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The BBC's Peter Morgan
"A plan to stop the rot"
 real 28k

Stephen Byers, Trade and Industry Secretary
"For too long the Post Office has been a neglected national resource"
 real 28k

Lord Dearing, former chairman of the Post Office
"It's a good package but I have a worry"
 real 28k

Wednesday, 28 June, 2000, 16:08 GMT 17:08 UK
Bank and net plan for post offices
Postman emptying postbox
Post offices are seen as vital to rural communities
Post offices around the UK are to operate as banks under a major transformation plan set out by the government.

The proposals - aimed at saving hundreds of rural post offices from closure - will also see them equipped with computer terminals linked up to the internet.

And Post Office chiefs will be told to prevent "avoidable" closures of rural branches.


We want a network which can thrive rather than just survive in the 21st century

Stephen Byers
The new measures are aimed at halting the rising tide of closures of rural post offices, which has been blamed on a decision to pay pensions and benefits directly into people's bank accounts from 2003.

Trade and Industry Secretary Stephen Byers said branches would form a "Universal Bank", allowing 3.5 million people who do not currently have bank accounts to have one for the first time.

But the plans were immediately attacked by the Conservatives, who questioned whether they would compensate for the loss in business.

And a top Post Office executive said about 1,000 rural post offices will still close over the next five years, despite the measures.

Mr Byers said the Post Office will also be required to maintain its rural network and prevent avoidable closures.

"Our commitment is clear - to maintain the rural post office network and prevent closures," Mr Byers told the Commons.

Stephen Byers
Stephen Byers: "the government wants to keep post offices open"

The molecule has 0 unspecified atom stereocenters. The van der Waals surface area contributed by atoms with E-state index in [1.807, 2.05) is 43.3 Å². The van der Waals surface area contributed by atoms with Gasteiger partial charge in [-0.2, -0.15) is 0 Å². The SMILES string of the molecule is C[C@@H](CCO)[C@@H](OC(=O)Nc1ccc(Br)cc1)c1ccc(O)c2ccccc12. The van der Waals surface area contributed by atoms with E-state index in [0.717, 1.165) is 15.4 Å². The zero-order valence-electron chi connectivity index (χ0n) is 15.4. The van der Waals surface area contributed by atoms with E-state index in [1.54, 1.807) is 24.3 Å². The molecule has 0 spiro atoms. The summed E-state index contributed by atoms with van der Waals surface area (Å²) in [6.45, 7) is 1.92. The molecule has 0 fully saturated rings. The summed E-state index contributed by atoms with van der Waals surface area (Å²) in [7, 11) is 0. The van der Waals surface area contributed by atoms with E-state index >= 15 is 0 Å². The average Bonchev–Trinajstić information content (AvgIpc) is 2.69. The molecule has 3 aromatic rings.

He said a "significant" amount of money will be made available to support the network when the Comprehensive Spending Review is revealed in July.

People with a "universal bank" account would be brought into the mainstream banking system for the first time and would be able to use cash machines and set up direct debits, Mr Byers told MPs.

Computer terminals would allow post offices and people to exploit e-commerce, he said. Anyone ordering goods online could use the post office as a delivery point if they were out at work.

Cash guarantee

The minister said: "We want a network which can thrive rather than just survive in the 21st century."

And he gave a guarantee that pensions and benefits could still be paid in cash at post offices after 2003, if recipients still wanted.

New Post Office roles
'Universal bank' for up to 3.5 million people
Computer terminals for internet access
Advice shop on government services
Mr Byers outlined a third new role for post offices - becoming one-stop shops for advice and information on government services.

Plans will also be published to make it harder for post offices to close.

Special funds will be offered to improve offices in deprived urban areas.

The importance of post offices should not be underestimated, he went on. They were focal points for many communities and their popularity was a tribute to postmasters and postmistresses.

Who pays?

He said: "We are enabling it to adapt to market forces. But we also recognise the role of the Post Office at the heart of our society.

"I believe the package of measures I am announcing today will provide the certainty the Post Office needs to face the future with confidence."

But shadow trade and industry secretary Angela Browning said the switch to automatic bank transfers meant 400m of income being lost to post offices from 2003.

She wanted to know whether Mr Byers was guaranteeing that shortfall would be made up.

The uncertainty surrounding post offices' futures had resulted in 500 closures in the past year alone, she said.

She also wondered who would meet the costs of the "universal banks" - account holders, the Post Office, the bank or tax-payers.

Mr Byers' statement had been short on detail, she said.

Mixed response

Post Office managing director Stuart Sweetman said: "The report and the government's response are a very welcome step towards a revitalised, modernised and improved network."

But he said that "unavoidable" closures will still take place at a rate of around 200 a year over the next five years.

Help the Aged welcomed the news pensions could still be paid in cash but still had worries, including on banking transaction charges.

"Help the Aged is not convinced that the government is responding adequately to the Post Office and banking industry changes," said a spokeswoman.

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See also:

17 May 00 | UK Politics
Warning over post office closures
18 Apr 00 | UK Politics
Ailing post offices offered lifeline
12 Apr 00 | UK Politics
'Post Office must modernise'
28 Mar 00 | UK Politics
Blair '100% behind' public Post Office
15 Feb 00 | UK Politics
Lifeline for village post offices
28 Jan 00 | UK Politics
Post Office to become plc
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